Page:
Appreciate the post. Excellent discussion of the implications and basis for our beliefs about the afterlife. However, I disagree with your conclusion. The reason most of us don’t fear going to sleep or being sedated is that we believe very strongly from past experience that we will eventually wake up and when we have, for the most part, we experience a feeling of satisfaction and we also have learned that it is absolutely necessary for life. The problem with death which has no expectation of waking up is the fear beforehand that we will never have experiences again, especially if our experiences to date have been mostly enjoyable. I think it is quite reasonable to fear the loss of the ability to experience life forever. This fear is also possibly a necessary corollary of the drive that causes us to endure suffering, pain and extensive striving to continue to live. Of course some folks may blunt this fear by noting its inevitability and similarities to sleep but our imaginations still may inform us, unconsciously at times, that the finality of it is something very different and that it is may not necessarily be something to be welcomed. This could be interpreted as the good aspect of fear, which clearly is not always bad, as well.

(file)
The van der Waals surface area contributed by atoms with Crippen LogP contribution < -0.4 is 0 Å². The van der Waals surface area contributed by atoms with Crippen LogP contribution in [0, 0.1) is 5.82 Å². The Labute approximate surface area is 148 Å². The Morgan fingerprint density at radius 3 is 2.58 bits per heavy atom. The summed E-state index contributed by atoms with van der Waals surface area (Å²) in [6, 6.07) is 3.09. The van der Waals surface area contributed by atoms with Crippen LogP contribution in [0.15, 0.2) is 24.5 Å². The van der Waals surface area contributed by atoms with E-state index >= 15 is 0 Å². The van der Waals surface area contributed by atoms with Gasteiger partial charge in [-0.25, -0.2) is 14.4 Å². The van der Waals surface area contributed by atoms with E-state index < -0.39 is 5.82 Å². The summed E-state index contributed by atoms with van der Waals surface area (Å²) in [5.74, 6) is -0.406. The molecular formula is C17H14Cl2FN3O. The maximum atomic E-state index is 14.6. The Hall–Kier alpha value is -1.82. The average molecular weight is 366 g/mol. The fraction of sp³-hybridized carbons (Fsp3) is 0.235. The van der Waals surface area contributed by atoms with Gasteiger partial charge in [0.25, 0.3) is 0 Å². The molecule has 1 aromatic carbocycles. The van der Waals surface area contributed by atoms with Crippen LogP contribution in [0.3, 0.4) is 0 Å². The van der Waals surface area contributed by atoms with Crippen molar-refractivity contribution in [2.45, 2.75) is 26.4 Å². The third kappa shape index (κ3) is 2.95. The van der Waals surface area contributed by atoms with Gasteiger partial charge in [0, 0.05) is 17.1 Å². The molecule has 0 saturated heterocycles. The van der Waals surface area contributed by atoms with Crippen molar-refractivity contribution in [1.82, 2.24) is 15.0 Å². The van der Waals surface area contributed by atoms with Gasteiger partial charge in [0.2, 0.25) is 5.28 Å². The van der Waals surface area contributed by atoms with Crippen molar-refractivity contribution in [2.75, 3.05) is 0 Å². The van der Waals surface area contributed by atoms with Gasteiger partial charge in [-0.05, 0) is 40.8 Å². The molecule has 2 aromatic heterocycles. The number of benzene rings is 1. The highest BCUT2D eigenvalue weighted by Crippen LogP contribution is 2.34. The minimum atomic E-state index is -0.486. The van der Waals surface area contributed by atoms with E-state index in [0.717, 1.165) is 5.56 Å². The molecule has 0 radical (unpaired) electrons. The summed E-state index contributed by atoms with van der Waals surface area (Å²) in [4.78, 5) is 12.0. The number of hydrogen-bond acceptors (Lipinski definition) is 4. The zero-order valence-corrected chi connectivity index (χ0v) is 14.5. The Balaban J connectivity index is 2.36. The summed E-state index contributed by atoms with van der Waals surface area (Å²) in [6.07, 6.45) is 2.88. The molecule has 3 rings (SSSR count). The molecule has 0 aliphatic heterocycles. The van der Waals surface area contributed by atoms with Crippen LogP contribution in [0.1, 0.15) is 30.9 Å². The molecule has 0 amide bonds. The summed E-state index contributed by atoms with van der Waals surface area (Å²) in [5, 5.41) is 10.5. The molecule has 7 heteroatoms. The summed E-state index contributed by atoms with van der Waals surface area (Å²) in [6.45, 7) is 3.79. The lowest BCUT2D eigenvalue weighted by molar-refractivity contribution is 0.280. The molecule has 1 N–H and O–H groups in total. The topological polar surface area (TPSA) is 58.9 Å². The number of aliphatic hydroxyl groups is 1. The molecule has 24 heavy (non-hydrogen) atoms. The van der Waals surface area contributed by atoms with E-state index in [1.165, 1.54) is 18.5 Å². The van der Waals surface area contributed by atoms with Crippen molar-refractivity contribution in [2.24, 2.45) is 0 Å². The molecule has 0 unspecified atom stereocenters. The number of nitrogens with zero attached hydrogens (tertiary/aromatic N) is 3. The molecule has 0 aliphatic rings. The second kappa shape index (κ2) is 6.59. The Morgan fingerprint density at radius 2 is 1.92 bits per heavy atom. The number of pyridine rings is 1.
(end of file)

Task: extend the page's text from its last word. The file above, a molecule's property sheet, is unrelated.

4. Avatar
    Nichrob  December 16, 2019

    Look forward to reading the book…!!

  5. Avatar
    flshrP  December 16, 2019

    Sure, Death is certainly The Big Sleep. And most of us have already experienced it via sedation. I don’t remember anything about the several times I’ve under sedation for medical procedures. I might as well have been dead. But Socrates still has not overcome the ultimate human fear–fear of non-existence. He still thinks that he can cheat death by believing that there’s a chance that he has a soul that can exist independently of his body after death. Of course neither he or any other human has produced even the slightest evidence that such a soul actually exists.

    Epicurus was much more honest than Socrates: Non fui. Fui. Non sum. Non curo. I was not. I was. I am not. I care not. Epicurus followed the evidence. Socrates indulged in wishful thinking. My guess is that humanity is divided 50/50 between Epicurus and Socrates on these issues.

  6. Avatar
    SatPat  December 16, 2019